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The Warsaw Voice » Special Sections » September 30, 2015
Polska... tastes good!
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Battling Drought
September 30, 2015   
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By Marek Sawicki, PhD, Minister of Agriculture and Rural Development

Drought continues to be the main problem facing Polish agriculture at the moment. The government has adopted a program to help farmers hit by the drought, but the program obviously cannot compensate for all the losses. I applied to the European Commission for a special aid program Aug. 14. Poland has been meeting its obligations to the EU and is perfectly entitled to expect the EU to show solidarity in a difficult situation like this. Extreme weather is becoming increasingly frequent and this year Central and Eastern Europe has suffered the most from it. The region has been most affected by the absence of rain coupled with very high temperatures. The scanty rainfall recently is only partial consolation, but it does allow some hope for moderately successful autumn sowing.

Legislation pertaining to crop and livestock insurance will without a doubt have to be changed, as only a universal insurance system can help deal with recurring disasters. While this applies to national systems, changes are also necessary at the EU level.

Climate change is easy to see and it is an increasingly burning issue that we cannot escape. Let me say this again: agriculture cannot be treated like any other branch of the economy, because it has always been heavily dependent on weather and it always will be. Appropriate technology, such as agricultural water management, will alleviate the consequences of bad weather, but it cannot solve all weather-related problems, especially when it comes to stability in farming practice. The insurance system has to be changed and so do the EU’s safety nets.

While assistance for drought-affected farmers is at the top of the agenda, we have been attending to other tasks as well. In the past 10 years, Poland has increased its agricultural production by 40 percent. In terms of value, a third of the output of Polish agriculture is exported as agricultural and food products. Polish food tastes great and is of high quality, which is why it has been increasingly popular with consumers in the EU and far beyond Europe. Polish food is exported to over 100 countries and with this in mind, we have identified priority markets on which to promote Poland’s agricultural and food sector. Aided by data from the Agricultural Market Agency (ARR), the Main Inspectorate of Plant Health and Seed Inspection and the Chief Veterinary Officer, we have chosen 13 non-European markets. The “lucky 13” are the United Arab Emirates, Singapore, India, Japan, China, Canada, Algeria, South Africa, the United States, Saudi Arabia, Egypt, Vietnam and Iran. These are the countries we will focus on next year, but we are not closing the doors on other markets.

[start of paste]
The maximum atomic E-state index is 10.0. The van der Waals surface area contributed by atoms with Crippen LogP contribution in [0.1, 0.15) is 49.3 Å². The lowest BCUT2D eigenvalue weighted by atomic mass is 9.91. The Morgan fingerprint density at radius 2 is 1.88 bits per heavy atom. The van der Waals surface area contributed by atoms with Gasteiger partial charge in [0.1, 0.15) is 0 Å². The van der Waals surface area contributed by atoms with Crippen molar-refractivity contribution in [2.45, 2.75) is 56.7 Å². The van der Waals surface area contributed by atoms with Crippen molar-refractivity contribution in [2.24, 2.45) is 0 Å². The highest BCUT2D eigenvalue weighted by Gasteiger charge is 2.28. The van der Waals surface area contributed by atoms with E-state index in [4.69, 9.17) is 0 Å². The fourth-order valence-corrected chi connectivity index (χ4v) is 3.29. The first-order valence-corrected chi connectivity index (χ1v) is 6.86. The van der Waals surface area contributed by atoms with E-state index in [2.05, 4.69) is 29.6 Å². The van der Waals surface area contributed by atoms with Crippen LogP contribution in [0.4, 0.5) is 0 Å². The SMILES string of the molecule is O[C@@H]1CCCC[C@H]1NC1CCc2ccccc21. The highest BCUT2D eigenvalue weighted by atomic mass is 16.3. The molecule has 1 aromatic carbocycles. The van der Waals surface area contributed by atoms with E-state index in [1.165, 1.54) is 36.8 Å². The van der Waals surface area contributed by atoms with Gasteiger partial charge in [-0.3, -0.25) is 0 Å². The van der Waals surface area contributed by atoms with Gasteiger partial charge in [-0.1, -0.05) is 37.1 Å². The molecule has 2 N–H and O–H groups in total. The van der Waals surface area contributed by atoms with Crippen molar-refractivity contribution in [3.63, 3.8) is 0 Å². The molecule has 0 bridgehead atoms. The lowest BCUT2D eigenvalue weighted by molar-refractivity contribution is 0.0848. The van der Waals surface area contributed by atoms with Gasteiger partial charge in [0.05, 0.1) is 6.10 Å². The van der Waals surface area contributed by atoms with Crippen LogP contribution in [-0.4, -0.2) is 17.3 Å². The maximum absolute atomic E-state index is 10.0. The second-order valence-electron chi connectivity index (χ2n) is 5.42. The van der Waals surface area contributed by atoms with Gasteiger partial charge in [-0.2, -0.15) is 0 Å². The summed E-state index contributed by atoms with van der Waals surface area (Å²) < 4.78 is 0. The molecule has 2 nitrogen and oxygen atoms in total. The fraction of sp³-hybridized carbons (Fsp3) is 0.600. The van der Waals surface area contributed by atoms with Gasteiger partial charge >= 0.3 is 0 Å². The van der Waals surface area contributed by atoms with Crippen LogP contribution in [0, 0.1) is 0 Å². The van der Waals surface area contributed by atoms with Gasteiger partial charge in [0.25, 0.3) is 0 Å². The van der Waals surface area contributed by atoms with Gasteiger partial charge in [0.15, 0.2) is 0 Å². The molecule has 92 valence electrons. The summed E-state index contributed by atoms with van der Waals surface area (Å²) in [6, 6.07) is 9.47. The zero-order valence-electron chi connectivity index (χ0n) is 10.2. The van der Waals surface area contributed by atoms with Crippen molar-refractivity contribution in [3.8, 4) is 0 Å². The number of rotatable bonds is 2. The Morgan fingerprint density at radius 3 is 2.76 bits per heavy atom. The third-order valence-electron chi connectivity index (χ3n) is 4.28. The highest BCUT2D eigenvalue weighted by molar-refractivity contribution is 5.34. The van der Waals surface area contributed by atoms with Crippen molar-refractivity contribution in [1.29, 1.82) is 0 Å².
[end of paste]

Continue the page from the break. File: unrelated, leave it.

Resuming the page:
Meanwhile, the agricultural and food sector has coped well with the Russian embargo. Last year, Poland’s agricultural exports were worth almost 22 billion euros. In the first quarter of 2014, the rate at which exports grew rose 4.5 percent. The figure was 6.4 percent in the first quarter of this year, during which time sales totaled 11.2 billion euros. But the good news ends here. The Russian embargo has caused a decline in exports of dairy products, fruit and vegetables to markets in the EU. Poultry exports are 40 percent up on the whole, but when it comes to EU markets, they are 10 percent down. I believe what Poland needs to do is boost exports of highly processed foods.

We will also take part in key trade fairs, including SIAL Paris in Paris, ANUGA in Cologne and Alimentaria in Barcelona. Taking into account the growing demand for organic food, it also seems reasonable to promote Polish organic products at the BIOFACH fair in Nuremberg. This is Europe’s most important event to focus on organic farming, a sector that has been growing rapidly in Poland.

Promotional efforts adopted by the Agriculture Ministry will be financed using zl.5 million from the ministry itself and from the Agricultural Market Agency, in addition to zl.12 million from funds allocated for promotion and from enterprises.

Poland’s agricultural sector has very high potential that still has not been taken full advantage of. Poland also needs to learn to sell its food well to make the most of its growing reputation for top quality food.

Poland has quadrupled its exports since joining the EU and that is a very good result, but we need to bear in mind that the Netherlands, a country smaller than Poland, sells agricultural products and food worth 80 billion euros a year. This shows us what we should be aiming for. For that reason, I always say that we need to make sure that highly processed food accounts for a larger part of total agricultural and food exports than it does at present.
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